A recent study in rats that utilised the same monitoring techniques corroborated the marked and prolonged (observation time 60 min after CM) medullary hypoperfusion and hypoxia following bolus injection of the IOCM, iodixanol, into the thoracic aorta [80]. Another study that assessed tissue perfusion by laser Doppler probes in rats directly compared the effects of i.v. injection of the LOCM, ioxaglate, with that of the IOCM, iodixanol: only iodixanol resulted in significant medullary hypoperfusion [81]. A further study in rats compared the effects of i.v. injection of the HOCM, iothalamate, with the IOCM, iotrolan, and found that outer medullary hypoperfusion was pronounced by iotrolan versus iothalamate [82]. In a study in dogs, either the LOCM, ioxaglate, or the IOCM, iodixanol, were injected into the renal artery and local tissue perfusion and pO2 were monitored by laser Doppler probe and Clark-type electrodes, respectively: both CM reduced medullary perfusion and pO2, yet hypoperfusion and hypoxia lasted significantly longer following iodixanol than ioxaglate [42]. Using Clark-type electrodes in rats, the IOCM, iotrolan, was found to decrease medullary pO2 much more than the LOCM, iopromide [83].

The invasive pO2-probes provide calibrated quantitative measurements but cover only small tissue areas, which is not optimal, because renal oxygenation displays considerable spatial heterogeneity [8486]. Magnetic resonance imaging (MRI) enables spatially resolved monitoring, and blood oxygen level-dependent (BOLD) MRI is increasingly used to assess changes in kidney oxygenation as induced by various interventions [85]. A recent BOLD study in rats showed a brief transient increase followed by a decrease in inner and outer medullary oxygenation upon bolus injection of the IOCM, iodixanol, into the thoracic aorta [56]. A study in rabbits found oxygenation in the outer stripe of the outer medulla unchanged but that in the inner stripe decreased following i.v. injection of the LOCM, iopamidol [87]. Direct comparisons between BOLD studies are impossible because BOLD is not quantitatively calibrated and the specific MR protocols differ considerably among studies [85, 86]. However, using a cross-over design to enable direct intraindividual comparison, the effects of i.v. injection of the LOCM, iopromide, versus the IOCM, iodixanol, were studied in pigs. This BOLD study indicates that iodixanol impairs inner medullary but not outer medullary oxygenation, while iopromide did not impair oxygenation in both layers [88]. A recent study in rats also compared oxygenation changes following iopromide versus iodixanol and found both medullary and cortical oxygenation decreased upon i.v. injection of iodixanol but not iopromide (Figure 7) [40]. Finally, a study in rats compared the effects of high viscosity versus high osmolality by use of the HOCM, iothalamate, and the IOCM, iodixanol [89]. Iodixanol dose dependently impaired medullary oxygenation, while iothalamate did not. In order to emulate endothelial dysfunction, which is an important individual risk factor for CIAKI, another group of rats was exposed to inhibition of nitric oxide and prostaglandin before administration of CM. This pretreatment aggravated the decrease in medullary oxygenation following iodixanol but also rendered the rats receiving iothalamate susceptible for impaired medullary oxygenation [89].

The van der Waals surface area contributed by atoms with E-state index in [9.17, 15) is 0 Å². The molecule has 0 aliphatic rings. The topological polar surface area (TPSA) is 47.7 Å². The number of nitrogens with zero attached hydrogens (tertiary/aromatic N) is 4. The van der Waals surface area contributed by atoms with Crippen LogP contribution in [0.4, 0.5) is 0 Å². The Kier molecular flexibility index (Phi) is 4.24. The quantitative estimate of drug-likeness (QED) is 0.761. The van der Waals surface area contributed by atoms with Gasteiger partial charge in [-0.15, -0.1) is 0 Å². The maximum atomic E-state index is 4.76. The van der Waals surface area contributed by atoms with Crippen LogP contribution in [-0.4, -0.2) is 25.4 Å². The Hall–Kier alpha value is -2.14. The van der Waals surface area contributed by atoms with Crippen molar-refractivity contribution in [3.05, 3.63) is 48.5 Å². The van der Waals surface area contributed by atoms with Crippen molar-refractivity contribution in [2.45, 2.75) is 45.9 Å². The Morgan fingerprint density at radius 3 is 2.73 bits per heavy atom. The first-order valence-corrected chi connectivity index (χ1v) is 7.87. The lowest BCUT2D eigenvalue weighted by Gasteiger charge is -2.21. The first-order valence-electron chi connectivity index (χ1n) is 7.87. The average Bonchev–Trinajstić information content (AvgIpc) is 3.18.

Figure 7: Time course of alterations in renal oxygenation as estimated by blood oxygen level-dependent (BOLD) MRI for the cortex and the medulla depicted as percentage changes (mean ± SEM) in from baseline (100%, dotted lines). Increase in above baseline signifies reduced (blood) oxygenation, that is, hypoxia. Intravenous injection of either saline, iopromide 300 mg I/mL, or iodixanol 320 mg I/mL was done at time 0; CM doses were 4 g I/kg of body mass. Data taken from [40].

Taken together, the bulk of evidence from animal studies as presented here clearly indicates that LOCM are superior to IOCM when it comes to renal adverse effects. This is due to both the lower viscosity and the higher osmolality of LOCM. The latter also becomes obvious from the results obtained with iodixanol solutions in which the osmolality was increased by addition of mannitol. Considering these clear-cut results, two questions immediately come to mind.

9. Why Excessive CM Osmolality May Convey Deleterious Effects